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A First Flight

A First Flight


Thirty years after making the decision not to become a pilot for the Air Force (he became an engineer and ended up retiring from the Air Force), Kurtis Sampson received his pilot certificate to do cross country flying. He needed a purpose for his flights, so he signed up to be an Angel Flight pilot. When he signed up for his first mission, he had 249.9 hours (the requirement to be an Angel Flight pilot is 250), so he took an instructor with him on the flight to get that last .1 hours that he needed to fly solo. He’s been flying volunteer missions since 2010. 

Kurtis is the vice president of his local EAA chapter, a flight instructor for Texins Flying Club, and an Angel Flight volunteer pilot, with memberships in several other volunteer aviation groups. When Colin, a Young Eagle student pilot from his EAA chapter, was awarded the Ray Aviation Scholarship, Kurtis invited him on an Angel Flight mission. Kurtis thought it would be a great opportunity for the young pilot to get some training time in as the co-pilot on an Angel Flight mission.

Colin is a high school junior and a member of the wrestling team in McKinney, Texas. He has also been a Captain in the Civil Air Patrol since he was 12 years old and is eagerly awaiting his 17th birthday next year when he can earn his pilot’s license.

As a Young Eagle student pilot, Colin was recently awarded a $10,000 scholarship to help with his flight training expenses. The Young Eagle program supports young people interested in aviation careers. The program provides resources to increase the pilot graduation rate because only 20% of students who start out on the aviation path actually graduate.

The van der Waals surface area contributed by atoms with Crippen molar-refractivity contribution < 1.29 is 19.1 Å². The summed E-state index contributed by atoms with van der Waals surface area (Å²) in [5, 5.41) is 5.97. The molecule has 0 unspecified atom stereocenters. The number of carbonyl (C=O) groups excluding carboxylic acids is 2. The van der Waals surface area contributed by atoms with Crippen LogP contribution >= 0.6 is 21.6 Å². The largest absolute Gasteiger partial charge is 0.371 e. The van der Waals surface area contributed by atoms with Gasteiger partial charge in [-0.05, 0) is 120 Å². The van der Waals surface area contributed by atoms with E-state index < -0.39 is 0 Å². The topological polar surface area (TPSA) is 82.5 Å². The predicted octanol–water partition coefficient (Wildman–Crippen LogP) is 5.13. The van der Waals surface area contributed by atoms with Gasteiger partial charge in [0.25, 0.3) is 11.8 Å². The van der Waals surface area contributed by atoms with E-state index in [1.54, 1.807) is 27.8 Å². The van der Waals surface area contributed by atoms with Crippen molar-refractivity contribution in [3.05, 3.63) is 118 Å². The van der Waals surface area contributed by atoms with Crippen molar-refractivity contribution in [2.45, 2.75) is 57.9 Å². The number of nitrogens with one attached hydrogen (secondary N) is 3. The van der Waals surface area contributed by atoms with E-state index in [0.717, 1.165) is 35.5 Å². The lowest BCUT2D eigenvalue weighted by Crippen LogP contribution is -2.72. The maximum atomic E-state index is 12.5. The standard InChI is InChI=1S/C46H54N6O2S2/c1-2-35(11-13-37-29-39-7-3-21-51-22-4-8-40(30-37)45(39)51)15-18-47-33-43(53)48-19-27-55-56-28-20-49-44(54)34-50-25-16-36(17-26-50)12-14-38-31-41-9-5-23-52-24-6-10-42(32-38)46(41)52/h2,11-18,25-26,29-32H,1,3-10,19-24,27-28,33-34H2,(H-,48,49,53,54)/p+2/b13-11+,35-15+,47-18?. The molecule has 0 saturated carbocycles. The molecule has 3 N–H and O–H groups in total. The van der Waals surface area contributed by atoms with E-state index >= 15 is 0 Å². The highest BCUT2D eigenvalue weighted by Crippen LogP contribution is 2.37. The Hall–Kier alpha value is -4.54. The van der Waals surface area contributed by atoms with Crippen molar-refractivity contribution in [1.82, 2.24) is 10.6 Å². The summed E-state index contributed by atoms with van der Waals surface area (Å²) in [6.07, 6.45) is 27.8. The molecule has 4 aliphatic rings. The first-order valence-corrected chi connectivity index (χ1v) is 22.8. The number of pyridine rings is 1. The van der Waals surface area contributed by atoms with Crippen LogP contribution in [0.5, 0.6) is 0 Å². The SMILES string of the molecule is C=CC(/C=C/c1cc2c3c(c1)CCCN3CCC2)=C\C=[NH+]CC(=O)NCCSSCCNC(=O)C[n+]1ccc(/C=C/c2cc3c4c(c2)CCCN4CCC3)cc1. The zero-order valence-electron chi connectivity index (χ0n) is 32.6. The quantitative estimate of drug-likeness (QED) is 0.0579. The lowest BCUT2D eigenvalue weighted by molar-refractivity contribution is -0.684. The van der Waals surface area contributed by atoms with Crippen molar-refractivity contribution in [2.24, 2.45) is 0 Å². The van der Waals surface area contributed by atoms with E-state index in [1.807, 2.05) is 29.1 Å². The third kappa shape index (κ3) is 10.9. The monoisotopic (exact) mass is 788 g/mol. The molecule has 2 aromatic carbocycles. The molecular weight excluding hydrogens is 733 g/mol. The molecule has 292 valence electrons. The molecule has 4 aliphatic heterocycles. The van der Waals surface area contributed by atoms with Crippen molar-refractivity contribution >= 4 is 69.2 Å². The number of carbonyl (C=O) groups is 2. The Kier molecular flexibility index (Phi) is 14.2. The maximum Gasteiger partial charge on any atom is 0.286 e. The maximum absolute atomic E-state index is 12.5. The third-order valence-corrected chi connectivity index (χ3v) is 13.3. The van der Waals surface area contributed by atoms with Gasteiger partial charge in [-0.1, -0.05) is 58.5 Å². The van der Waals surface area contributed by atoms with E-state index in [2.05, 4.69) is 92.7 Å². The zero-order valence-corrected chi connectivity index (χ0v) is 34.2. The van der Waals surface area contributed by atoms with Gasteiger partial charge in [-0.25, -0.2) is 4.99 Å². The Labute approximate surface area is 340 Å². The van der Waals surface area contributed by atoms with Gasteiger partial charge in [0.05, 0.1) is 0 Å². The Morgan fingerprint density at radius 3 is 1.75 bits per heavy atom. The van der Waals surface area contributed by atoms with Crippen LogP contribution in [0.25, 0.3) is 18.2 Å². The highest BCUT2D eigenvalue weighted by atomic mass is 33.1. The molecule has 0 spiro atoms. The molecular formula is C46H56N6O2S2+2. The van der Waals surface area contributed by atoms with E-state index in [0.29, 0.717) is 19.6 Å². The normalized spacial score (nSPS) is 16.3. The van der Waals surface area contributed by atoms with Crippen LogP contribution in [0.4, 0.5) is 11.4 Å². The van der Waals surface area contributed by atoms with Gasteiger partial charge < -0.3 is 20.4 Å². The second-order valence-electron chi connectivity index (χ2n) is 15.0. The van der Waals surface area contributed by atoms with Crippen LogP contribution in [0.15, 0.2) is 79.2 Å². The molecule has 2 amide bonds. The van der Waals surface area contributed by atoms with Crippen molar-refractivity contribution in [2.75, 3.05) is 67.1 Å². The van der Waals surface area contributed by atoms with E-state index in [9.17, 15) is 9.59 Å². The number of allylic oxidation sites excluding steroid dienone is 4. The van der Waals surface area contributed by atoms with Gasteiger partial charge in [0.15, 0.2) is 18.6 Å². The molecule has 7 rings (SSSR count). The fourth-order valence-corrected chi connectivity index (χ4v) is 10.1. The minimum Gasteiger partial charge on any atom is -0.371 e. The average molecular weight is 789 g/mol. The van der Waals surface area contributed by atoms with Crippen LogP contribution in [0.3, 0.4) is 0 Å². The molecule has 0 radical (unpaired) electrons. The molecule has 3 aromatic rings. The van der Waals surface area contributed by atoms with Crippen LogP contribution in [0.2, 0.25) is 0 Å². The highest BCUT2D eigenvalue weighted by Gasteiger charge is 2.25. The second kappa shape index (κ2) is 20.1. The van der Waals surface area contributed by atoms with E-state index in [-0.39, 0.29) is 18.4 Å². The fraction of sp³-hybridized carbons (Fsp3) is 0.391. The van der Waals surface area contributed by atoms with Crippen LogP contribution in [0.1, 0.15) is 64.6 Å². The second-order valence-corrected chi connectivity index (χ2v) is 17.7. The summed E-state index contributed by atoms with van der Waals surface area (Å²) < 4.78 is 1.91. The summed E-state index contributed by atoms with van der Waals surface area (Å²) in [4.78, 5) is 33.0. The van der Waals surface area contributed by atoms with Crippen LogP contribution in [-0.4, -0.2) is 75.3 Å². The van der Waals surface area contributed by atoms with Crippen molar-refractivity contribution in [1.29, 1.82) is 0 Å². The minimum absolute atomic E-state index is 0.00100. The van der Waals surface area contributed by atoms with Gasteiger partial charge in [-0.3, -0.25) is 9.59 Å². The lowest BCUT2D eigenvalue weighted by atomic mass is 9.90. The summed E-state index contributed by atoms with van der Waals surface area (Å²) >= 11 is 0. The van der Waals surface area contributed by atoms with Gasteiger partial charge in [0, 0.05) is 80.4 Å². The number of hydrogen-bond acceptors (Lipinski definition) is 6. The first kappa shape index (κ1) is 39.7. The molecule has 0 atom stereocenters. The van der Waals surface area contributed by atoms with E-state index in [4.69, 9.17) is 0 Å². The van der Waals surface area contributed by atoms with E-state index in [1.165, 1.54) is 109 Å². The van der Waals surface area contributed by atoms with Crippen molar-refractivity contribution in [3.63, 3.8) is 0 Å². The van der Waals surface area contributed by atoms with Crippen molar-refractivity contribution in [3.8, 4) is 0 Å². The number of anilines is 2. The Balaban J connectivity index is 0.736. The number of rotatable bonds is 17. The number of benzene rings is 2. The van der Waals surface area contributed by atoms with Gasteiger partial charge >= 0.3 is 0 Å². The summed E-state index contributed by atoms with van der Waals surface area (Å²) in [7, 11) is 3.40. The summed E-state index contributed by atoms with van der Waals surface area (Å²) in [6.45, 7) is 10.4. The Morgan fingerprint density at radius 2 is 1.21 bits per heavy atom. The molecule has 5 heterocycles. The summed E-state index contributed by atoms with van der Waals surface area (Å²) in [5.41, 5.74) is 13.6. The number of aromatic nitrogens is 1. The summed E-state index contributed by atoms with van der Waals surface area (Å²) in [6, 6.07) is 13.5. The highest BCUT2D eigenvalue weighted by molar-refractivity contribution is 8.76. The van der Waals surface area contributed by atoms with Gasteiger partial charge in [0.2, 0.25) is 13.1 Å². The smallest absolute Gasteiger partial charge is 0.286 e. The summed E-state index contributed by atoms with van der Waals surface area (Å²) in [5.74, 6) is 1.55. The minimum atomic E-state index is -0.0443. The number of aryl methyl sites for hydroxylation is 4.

The morning of the Angel Flight mission was calm and clear – the perfect day for flying. Colin was excited about meeting the passengers and practicing his skills in real-world scenarios as he flew his first cross-country flight on the non-passenger legs of the mission. 

Planning for and flying missions is something that experienced pilots often do intuitively. Colin was methodical as he took his book knowledge and applied it to the real-world application of the Angel Flight mission. The passengers, Brenda and Kalle, enjoyed getting to know both Kurtis and Colin, and seeing the careful and structured way that Colin worked through every aspect of the flight. 

“He did absolutely great,” said Kurtis of Colin’s time as the pilot. “I showed him a couple of things on the VOR, and he picked right up on it. He was able to practice both his GPS and BOR navigation, and he did a great job on his cross-country flight.” 

Colin has already completed the written portion of the pilot’s license exam and is nearing the time for his first solo cross-country flight. “It was fun looking at the sectionals, practicing my navigation, and tuning in to the different radio stations,” Colin said. “It’s a lot more fun when you’re actually flying, rather than doing it for a test question.”

Colin is known around the McKinney flight community as an eager volunteer who is always willing to help out at air shows and events and is committed to his goals of becoming a pilot and joining the Air Force. Colin will soon be applying to the Air Force Academy. 

Congratulations to Colin on receiving the EAA Ray Aviation Scholarship and best of luck as you apply to the Air Force Academy! 

Kurtis, Colin, Brenda, and Kalle are pictured in the plane during their mission. Colin is wearing a Zulu 3 headset that was given to Colin by the Lightspeed Foundation. 

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